In this chapter, the Pequod finally gets underway. It’s Christmas day, and it’s cold. The ship is covered in ice: “The long rows of teeth on the bulwarks glistened in the moonlight; and like the white ivory tusks of some huge elephant, vast curving icicles depended from the bows.” Peleg and Bildad are aboard making the final preparations. Peleg enjoins the sailors to work hard by giving them a kick in the pants — literally, as Ishmael discovers to his chagrin. Bildad is one of the island’s licensed pilots and he serves that role as the Pequod starts out to sea — probably, Ishmael surmises, to avoid paying the pilot’s fees to someone else.

We learn that the Pequod is set for a a voyage of three years, as Ishmael puts it, a “long and perilous a voyage — beyond both stormy Capes.” The industry that had begun in the 17th century with boats launched from the shores of New England, the whales towed back the same day and processed on shore. But the history of the whaling industry, as Ric Burns’s documentary Into the Deep dramatizes so well, can be seen as a cautionary tale about what happens when you base an industry on a finite natural resource. (Into the Deep makes interesting watching here in Abu Dhabi, where it can be seen as an allegory of the oil industry today. If projects like Masdar are any indication, however, the folks here in the Emirates seem to have figured out that it’s necessary to start thinking about the post-oil age now, while the oil is still abundant.) As Eric Jay Dolin puts it in the Burns documentary:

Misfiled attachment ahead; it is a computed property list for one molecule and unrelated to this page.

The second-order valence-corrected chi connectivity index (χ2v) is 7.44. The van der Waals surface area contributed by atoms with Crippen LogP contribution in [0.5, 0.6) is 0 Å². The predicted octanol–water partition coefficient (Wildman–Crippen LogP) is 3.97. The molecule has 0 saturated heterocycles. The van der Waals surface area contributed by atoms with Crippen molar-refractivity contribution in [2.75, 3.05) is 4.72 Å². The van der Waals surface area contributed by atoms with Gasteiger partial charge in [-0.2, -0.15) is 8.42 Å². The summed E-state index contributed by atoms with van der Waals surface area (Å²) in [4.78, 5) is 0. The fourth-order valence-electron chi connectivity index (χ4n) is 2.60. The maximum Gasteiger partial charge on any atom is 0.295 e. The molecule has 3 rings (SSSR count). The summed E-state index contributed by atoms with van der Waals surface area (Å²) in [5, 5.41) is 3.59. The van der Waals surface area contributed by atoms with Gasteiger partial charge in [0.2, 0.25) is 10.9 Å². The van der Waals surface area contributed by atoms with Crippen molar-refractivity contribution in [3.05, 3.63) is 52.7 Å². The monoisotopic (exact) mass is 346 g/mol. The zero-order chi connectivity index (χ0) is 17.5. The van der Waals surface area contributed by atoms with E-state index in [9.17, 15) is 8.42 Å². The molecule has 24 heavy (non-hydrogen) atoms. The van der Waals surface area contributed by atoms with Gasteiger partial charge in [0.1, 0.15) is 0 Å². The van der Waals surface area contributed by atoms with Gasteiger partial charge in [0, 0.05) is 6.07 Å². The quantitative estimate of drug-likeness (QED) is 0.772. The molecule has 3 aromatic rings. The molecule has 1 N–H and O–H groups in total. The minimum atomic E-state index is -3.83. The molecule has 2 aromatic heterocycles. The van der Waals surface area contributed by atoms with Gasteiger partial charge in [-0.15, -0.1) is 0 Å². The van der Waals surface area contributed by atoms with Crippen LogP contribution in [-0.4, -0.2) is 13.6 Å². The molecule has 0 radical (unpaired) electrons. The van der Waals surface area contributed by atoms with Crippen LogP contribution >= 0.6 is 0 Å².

And one whale man decided to go offshore – to the offshore grounds, and suddenly discovered there were huge pods of sperm whales out there that could be taken advantage of.  So the whole whaling industry is sort of like a hopscotch, or punctuated equilibrium.  They find one space, they fish it out, and then they go to the next point of opportunity.  Which is what caused them to radiate outwards, and, ultimately, end up sailing the seven seas, literally, looking for whales.  It also caused the voyages to extend from a week, a month, a year – to up to four years was the average during the golden age.  And the all-time record was 11 years.  So whale men didn’t want to come back with an empty ship.  So they would stay out as long as they needed to, to find the whales and process enough to fill the hold with oil.  And as more and more whales were taken out of the ocean, just mathematics argued for them to go farther afield, and find new stocks to take advantage of.

In the course of the chapter we meet the three mates — Messrs. Starbuck, Stubb, and Flask — who will play a large role in the voyage to come. “Away with thee, friend Starbuck,” Bildad says to the first mate as the final preparations are being made, “and do our bidding.”

Bildad has no idea how difficult that command will be for Mr. Starbuck to obey as the voyage of the Pequod progresses.

“Merry Christmas” is read for us by Fran King. The delightful illustration, Moby-Dick at Breakfast, is by Matthew Benedict. It would make an equally good accompaniment for the earlier chapter called The Chapel” or for “Stubb’s Supper” which comes later in the voyage. Visit the “Big Reads” site to see a high resolution version.

[Cross-posted with Patell and Waterman’s History of New York]